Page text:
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The Weekend Neos Kosmos : 28 September 2019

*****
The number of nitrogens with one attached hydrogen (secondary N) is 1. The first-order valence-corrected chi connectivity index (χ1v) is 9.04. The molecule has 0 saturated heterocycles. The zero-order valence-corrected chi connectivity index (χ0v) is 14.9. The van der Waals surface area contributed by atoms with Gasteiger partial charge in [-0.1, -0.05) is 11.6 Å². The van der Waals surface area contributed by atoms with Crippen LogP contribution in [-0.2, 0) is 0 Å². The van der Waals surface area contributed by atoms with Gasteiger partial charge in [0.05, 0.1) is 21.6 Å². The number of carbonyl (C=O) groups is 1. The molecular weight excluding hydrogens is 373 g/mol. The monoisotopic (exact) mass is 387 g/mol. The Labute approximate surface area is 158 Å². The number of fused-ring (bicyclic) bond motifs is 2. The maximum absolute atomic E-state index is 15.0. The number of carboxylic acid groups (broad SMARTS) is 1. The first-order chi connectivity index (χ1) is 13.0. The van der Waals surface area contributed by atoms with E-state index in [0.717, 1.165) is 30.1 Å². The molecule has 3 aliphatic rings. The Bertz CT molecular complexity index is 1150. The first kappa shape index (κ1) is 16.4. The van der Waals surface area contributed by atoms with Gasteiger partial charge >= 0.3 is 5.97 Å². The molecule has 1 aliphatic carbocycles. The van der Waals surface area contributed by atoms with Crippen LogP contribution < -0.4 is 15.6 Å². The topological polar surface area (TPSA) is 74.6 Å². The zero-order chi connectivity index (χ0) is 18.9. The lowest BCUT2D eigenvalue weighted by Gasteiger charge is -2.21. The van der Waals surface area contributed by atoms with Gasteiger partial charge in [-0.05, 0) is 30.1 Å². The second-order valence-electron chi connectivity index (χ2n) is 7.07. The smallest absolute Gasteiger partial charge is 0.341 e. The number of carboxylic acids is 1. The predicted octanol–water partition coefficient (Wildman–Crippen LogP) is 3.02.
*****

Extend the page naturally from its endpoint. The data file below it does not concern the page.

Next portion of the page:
DIGITAL.NEOSKOSMOS.COM THE WEEKEND NEOS KOSMOS | SATURDAY 28 SEPTEMBER 2019 27 SPORTS FEATURE Michalis Mandalis (bottom right) and the rest of the South Melbourne team in the 60’s. They went on to win five Victorian Soccer Leagues. Michalis Mandalis had the fortune to play alongside some great players, including Greek legend Kostas Nestoridis. The story behind Michalis Mandalis The Greek footballer, recently inducted into the Hall Of Fame of Victoria, talks about the people who helped him on his road to success, and shares his hopes for the game’s future ALEX ANYFANTIS Walking into the cafe for our arranged meeting, I didn't know what to expect. When someone carries the heavy title of Hall Of Fame-er, you can't help but think you may be dealing with someone uptight; how will they respond to the questions you have planned to ask them? And yet, that couldn't be further from the truth when it comes to Michalis Mandalis. The South Melbourne legend welcomed me with open arms as I joined him and his friends for a coffee, before finding ourselves a quiet spot to do our interview. fortable responding to anything, taking me on a trip down memory lane to a time when football stadiums were packed with crowds and every weekend was highly anticipated by fans who rushed to support their favourite team. "I was only 16 years old and I was standing next to a bunch of 24 year old's," Mandalis recalled, thinking back to when he started out in the game. "They taught me a lot and I would like to thank all of them. Because without them, I wouldn't be here right now. I was the youngest player to play in the league and the youngest at the time to win the award for the top scorer in the league in 1964." He recalls that time as the "truly great days for football". "It seemed like no-one could stop us back then, we had the keys to success," he says. Delving deeper into his past career, Mandalis reflects on all the great players and people he had a chance to meet along the way, of which two names stand out: one is that of his former coach Ferenc Puskas and the other, his idol-turnedteammate, Kostas Nestoridis. "I met Ferenc in Athens during the Wembley-era of Panathinaikos (early 70's). We became fast friends. He was a magnificent player, but he never showed off. When he came to South, he worked with Dimitris Pyrgolios, a former Panathinaikos player. He was also a great player. I remember watching South play and after the game Ferenc turns around and says to Dimitri in broken Greek 'you know your football!'," he recalls. "From then on, he let Pyrgolios make all the decisions in the team. Puskas brought out the manager from within him." He said one of the best things about Ferenc as a coach was that when he saw a talented player, he always gave them room to grow. "He never held them back. He He seemed relaxed and com- would tell them to do what they've set their mind on until they've accomplished it. Puskas would give the players the faith that they needed and Pyrgolios would provide When it comes to his former teammate, Nestoridis, the former South Melbourne player has nothing but praise. "I first saw him when I was We need to work together to bring the team (South Melbourne) back to where it belongs. It’s sink or swim at this point, if it doesn’t happen now, it’ll never happen. “ the team with the strategy to accomplish it. If you had both these things, you could go on to win the World Cup," Mandalis remembers. a little boy in Egypt during a friendly game with Greece and I was awe-struck. But the biggest shock came when I grew up and I had the chance to play beside him and win two championships. That was huge, nothing short of a miracle for someone like me. I felt blessed to be able to play next to a player of his quality. To watch him walk the pitch and avoid his opponents like it was another day at the beach was incredible," he says. "And it wasn't just him. A lot of the players from back in those days carried a lot of weight on their shoulders, yet it all seemed to vanish the minute they walked on the pitch." When the conversation turns back to the present however, the former midfielder appears to drop the nostalgic and fond sentiment, replacing it with the necessary seriousness. "We need to work together to bring the team (South Melbourne) back to where it belongs. It's sink or swim at this point, if it doesn't happen now, it'll never happen. My purpose is to speak to the younger people in the team and educate them about what the club represents and its ideals. There is a lot of talent at the team that is currently going to waste." As the discussion turns to the Victorian Federation, Mandalis is full of nothing but praise and hope for the new people at the helm. "Peter Filopoulos is a great man and you can see he's very passionate about football. The same goes for Nick Hatzoglou. And I've told them that for whatever they need, I'm at their service. As for Kimon Taliadoros, I played with him at Hellas during the Puskas-Pyrgolios era, he's fantastic. They've all started doing great work at the Federation and we'll soon be able to tell our own individual position within the football community. If we have people like them and others, such as Nick Galatas and Tom Kalas in those positions, we're going to do very well in the future," he enthuses. As our discussion comes to a close, the Hellas legend shares a short message with the entire Greek community. "It's about time that we came together. We're very nice people, full of philotimo. We have to forget about positions and put the good of our community as our priority." It's easy to see that Michalis Mandalis is grateful for the people he met and the places he had the chance to visit on his journey playing his favourite game. Michalis Mandalis was one of the youngest players to come out of the Victorian Soccer League. Mandalis played against many great teams during his time. At the same time, the fire inside him to improve upon the conditions in which it is played, and to see it come back to the position that it used to be within the Australian community during his era still burns brightly.